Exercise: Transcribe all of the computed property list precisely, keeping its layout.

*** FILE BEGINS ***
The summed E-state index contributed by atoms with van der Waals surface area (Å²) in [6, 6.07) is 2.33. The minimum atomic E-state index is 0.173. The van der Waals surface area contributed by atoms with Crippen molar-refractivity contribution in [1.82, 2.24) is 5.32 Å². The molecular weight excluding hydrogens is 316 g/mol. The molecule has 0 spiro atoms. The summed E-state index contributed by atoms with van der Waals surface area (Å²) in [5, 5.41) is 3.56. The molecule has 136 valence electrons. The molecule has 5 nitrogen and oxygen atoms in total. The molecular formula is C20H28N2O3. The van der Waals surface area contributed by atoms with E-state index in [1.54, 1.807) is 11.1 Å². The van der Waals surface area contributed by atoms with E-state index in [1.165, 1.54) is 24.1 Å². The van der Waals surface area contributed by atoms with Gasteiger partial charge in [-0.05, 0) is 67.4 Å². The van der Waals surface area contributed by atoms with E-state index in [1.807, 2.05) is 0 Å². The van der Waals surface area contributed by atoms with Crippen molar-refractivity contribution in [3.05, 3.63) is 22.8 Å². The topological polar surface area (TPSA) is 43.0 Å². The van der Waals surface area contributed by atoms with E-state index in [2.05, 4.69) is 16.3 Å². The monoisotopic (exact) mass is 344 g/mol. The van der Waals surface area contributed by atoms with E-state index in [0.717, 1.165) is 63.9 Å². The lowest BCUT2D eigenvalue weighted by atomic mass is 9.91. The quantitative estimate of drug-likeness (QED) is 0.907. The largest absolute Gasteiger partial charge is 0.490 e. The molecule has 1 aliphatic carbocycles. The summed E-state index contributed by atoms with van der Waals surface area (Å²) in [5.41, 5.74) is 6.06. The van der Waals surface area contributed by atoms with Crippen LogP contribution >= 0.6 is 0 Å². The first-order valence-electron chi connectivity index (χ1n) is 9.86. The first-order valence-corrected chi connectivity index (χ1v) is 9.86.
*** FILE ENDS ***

The summed E-state index contributed by atoms with van der Waals surface area (Å²) in [6, 6.07) is 2.33. The minimum atomic E-state index is 0.173. The van der Waals surface area contributed by atoms with Crippen molar-refractivity contribution in [1.82, 2.24) is 5.32 Å². The molecular weight excluding hydrogens is 316 g/mol. The molecule has 0 spiro atoms. The summed E-state index contributed by atoms with van der Waals surface area (Å²) in [5, 5.41) is 3.56. The molecule has 136 valence electrons. The molecule has 5 nitrogen and oxygen atoms in total. The molecular formula is C20H28N2O3. The van der Waals surface area contributed by atoms with E-state index in [1.54, 1.807) is 11.1 Å². The van der Waals surface area contributed by atoms with E-state index in [1.165, 1.54) is 24.1 Å². The van der Waals surface area contributed by atoms with Gasteiger partial charge in [-0.05, 0) is 67.4 Å². The van der Waals surface area contributed by atoms with E-state index in [1.807, 2.05) is 0 Å². The van der Waals surface area contributed by atoms with Crippen molar-refractivity contribution in [3.05, 3.63) is 22.8 Å². The topological polar surface area (TPSA) is 43.0 Å². The van der Waals surface area contributed by atoms with E-state index in [2.05, 4.69) is 16.3 Å². The monoisotopic (exact) mass is 344 g/mol. The van der Waals surface area contributed by atoms with E-state index in [0.717, 1.165) is 63.9 Å². The lowest BCUT2D eigenvalue weighted by atomic mass is 9.91. The quantitative estimate of drug-likeness (QED) is 0.907. The largest absolute Gasteiger partial charge is 0.490 e. The molecule has 1 aliphatic carbocycles. The summed E-state index contributed by atoms with van der Waals surface area (Å²) in [5.41, 5.74) is 6.06. The van der Waals surface area contributed by atoms with Crippen LogP contribution >= 0.6 is 0 Å². The first-order valence-electron chi connectivity index (χ1n) is 9.86. The first-order valence-corrected chi connectivity index (χ1v) is 9.86.